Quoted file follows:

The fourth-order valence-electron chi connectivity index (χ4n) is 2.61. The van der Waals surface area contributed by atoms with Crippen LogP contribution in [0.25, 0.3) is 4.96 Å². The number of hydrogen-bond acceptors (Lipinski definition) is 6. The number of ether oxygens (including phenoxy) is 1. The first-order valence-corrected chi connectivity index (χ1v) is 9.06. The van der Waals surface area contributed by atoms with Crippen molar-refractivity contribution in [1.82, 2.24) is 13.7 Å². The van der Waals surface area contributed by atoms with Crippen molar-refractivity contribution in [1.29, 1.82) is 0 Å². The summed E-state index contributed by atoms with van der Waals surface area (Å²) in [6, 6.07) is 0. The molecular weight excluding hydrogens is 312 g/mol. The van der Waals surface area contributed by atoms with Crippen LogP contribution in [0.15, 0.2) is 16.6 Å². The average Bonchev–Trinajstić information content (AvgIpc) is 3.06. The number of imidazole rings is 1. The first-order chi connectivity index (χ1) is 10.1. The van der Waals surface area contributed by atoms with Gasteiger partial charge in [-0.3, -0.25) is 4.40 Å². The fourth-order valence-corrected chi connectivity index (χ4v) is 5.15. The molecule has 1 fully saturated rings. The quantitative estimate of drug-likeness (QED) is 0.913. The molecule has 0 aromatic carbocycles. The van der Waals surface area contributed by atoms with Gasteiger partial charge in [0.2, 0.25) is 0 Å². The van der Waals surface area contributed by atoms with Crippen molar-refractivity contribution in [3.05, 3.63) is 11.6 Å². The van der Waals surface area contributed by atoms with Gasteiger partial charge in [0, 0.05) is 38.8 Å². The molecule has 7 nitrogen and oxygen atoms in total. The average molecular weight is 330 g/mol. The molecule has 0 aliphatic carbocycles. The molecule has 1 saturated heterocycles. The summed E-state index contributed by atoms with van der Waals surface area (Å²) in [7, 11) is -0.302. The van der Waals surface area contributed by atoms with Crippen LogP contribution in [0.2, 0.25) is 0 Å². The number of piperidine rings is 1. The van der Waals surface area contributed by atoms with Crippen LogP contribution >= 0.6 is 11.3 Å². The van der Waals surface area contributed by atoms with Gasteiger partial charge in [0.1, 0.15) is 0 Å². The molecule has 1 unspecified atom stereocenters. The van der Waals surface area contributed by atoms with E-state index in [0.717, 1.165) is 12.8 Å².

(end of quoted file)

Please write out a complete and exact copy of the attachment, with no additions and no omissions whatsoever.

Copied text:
The fourth-order valence-electron chi connectivity index (χ4n) is 2.61. The van der Waals surface area contributed by atoms with Crippen LogP contribution in [0.25, 0.3) is 4.96 Å². The number of hydrogen-bond acceptors (Lipinski definition) is 6. The number of ether oxygens (including phenoxy) is 1. The first-order valence-corrected chi connectivity index (χ1v) is 9.06. The van der Waals surface area contributed by atoms with Crippen molar-refractivity contribution in [1.82, 2.24) is 13.7 Å². The van der Waals surface area contributed by atoms with Crippen molar-refractivity contribution in [1.29, 1.82) is 0 Å². The summed E-state index contributed by atoms with van der Waals surface area (Å²) in [6, 6.07) is 0. The molecular weight excluding hydrogens is 312 g/mol. The van der Waals surface area contributed by atoms with Crippen LogP contribution in [0.15, 0.2) is 16.6 Å². The average Bonchev–Trinajstić information content (AvgIpc) is 3.06. The number of imidazole rings is 1. The first-order chi connectivity index (χ1) is 10.1. The van der Waals surface area contributed by atoms with Gasteiger partial charge in [-0.3, -0.25) is 4.40 Å². The fourth-order valence-corrected chi connectivity index (χ4v) is 5.15. The molecule has 1 fully saturated rings. The quantitative estimate of drug-likeness (QED) is 0.913. The molecule has 0 aromatic carbocycles. The van der Waals surface area contributed by atoms with Gasteiger partial charge in [0.2, 0.25) is 0 Å². The van der Waals surface area contributed by atoms with Crippen molar-refractivity contribution in [3.05, 3.63) is 11.6 Å². The van der Waals surface area contributed by atoms with Gasteiger partial charge in [0, 0.05) is 38.8 Å². The molecule has 7 nitrogen and oxygen atoms in total. The average molecular weight is 330 g/mol. The molecule has 0 aliphatic carbocycles. The molecule has 1 saturated heterocycles. The summed E-state index contributed by atoms with van der Waals surface area (Å²) in [7, 11) is -0.302. The van der Waals surface area contributed by atoms with Crippen LogP contribution in [0.2, 0.25) is 0 Å². The number of piperidine rings is 1. The van der Waals surface area contributed by atoms with Crippen LogP contribution >= 0.6 is 11.3 Å². The van der Waals surface area contributed by atoms with Gasteiger partial charge in [0.1, 0.15) is 0 Å². The molecule has 1 unspecified atom stereocenters. The van der Waals surface area contributed by atoms with E-state index in [0.717, 1.165) is 12.8 Å².